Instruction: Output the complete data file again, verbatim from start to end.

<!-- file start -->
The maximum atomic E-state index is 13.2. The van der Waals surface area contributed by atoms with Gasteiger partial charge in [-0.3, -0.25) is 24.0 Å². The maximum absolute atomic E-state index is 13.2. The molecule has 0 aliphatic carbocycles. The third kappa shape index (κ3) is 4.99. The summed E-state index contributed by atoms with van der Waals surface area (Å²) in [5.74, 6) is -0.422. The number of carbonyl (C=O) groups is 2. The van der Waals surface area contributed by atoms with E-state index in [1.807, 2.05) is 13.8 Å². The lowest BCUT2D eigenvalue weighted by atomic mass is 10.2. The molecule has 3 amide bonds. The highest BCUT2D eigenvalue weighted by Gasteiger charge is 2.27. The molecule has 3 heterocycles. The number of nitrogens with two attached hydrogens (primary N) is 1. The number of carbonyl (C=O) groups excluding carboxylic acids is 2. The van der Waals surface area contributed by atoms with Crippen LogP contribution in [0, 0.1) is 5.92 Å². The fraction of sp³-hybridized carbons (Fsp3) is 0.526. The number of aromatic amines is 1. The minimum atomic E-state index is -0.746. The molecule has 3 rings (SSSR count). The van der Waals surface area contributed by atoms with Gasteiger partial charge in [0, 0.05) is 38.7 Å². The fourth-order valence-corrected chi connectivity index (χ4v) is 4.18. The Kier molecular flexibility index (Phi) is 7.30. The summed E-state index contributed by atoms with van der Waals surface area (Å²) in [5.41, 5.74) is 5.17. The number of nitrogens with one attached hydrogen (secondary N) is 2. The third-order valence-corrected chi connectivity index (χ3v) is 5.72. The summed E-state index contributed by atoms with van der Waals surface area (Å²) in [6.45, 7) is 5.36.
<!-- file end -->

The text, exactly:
The maximum atomic E-state index is 13.2. The van der Waals surface area contributed by atoms with Gasteiger partial charge in [-0.3, -0.25) is 24.0 Å². The maximum absolute atomic E-state index is 13.2. The molecule has 0 aliphatic carbocycles. The third kappa shape index (κ3) is 4.99. The summed E-state index contributed by atoms with van der Waals surface area (Å²) in [5.74, 6) is -0.422. The number of carbonyl (C=O) groups is 2. The van der Waals surface area contributed by atoms with E-state index in [1.807, 2.05) is 13.8 Å². The lowest BCUT2D eigenvalue weighted by atomic mass is 10.2. The molecule has 3 amide bonds. The highest BCUT2D eigenvalue weighted by Gasteiger charge is 2.27. The molecule has 3 heterocycles. The number of nitrogens with two attached hydrogens (primary N) is 1. The number of carbonyl (C=O) groups excluding carboxylic acids is 2. The van der Waals surface area contributed by atoms with Crippen LogP contribution in [0, 0.1) is 5.92 Å². The fraction of sp³-hybridized carbons (Fsp3) is 0.526. The number of aromatic amines is 1. The minimum atomic E-state index is -0.746. The molecule has 3 rings (SSSR count). The van der Waals surface area contributed by atoms with Gasteiger partial charge in [0, 0.05) is 38.7 Å². The fourth-order valence-corrected chi connectivity index (χ4v) is 4.18. The Kier molecular flexibility index (Phi) is 7.30. The summed E-state index contributed by atoms with van der Waals surface area (Å²) in [5.41, 5.74) is 5.17. The number of nitrogens with one attached hydrogen (secondary N) is 2. The third-order valence-corrected chi connectivity index (χ3v) is 5.72. The summed E-state index contributed by atoms with van der Waals surface area (Å²) in [6.45, 7) is 5.36.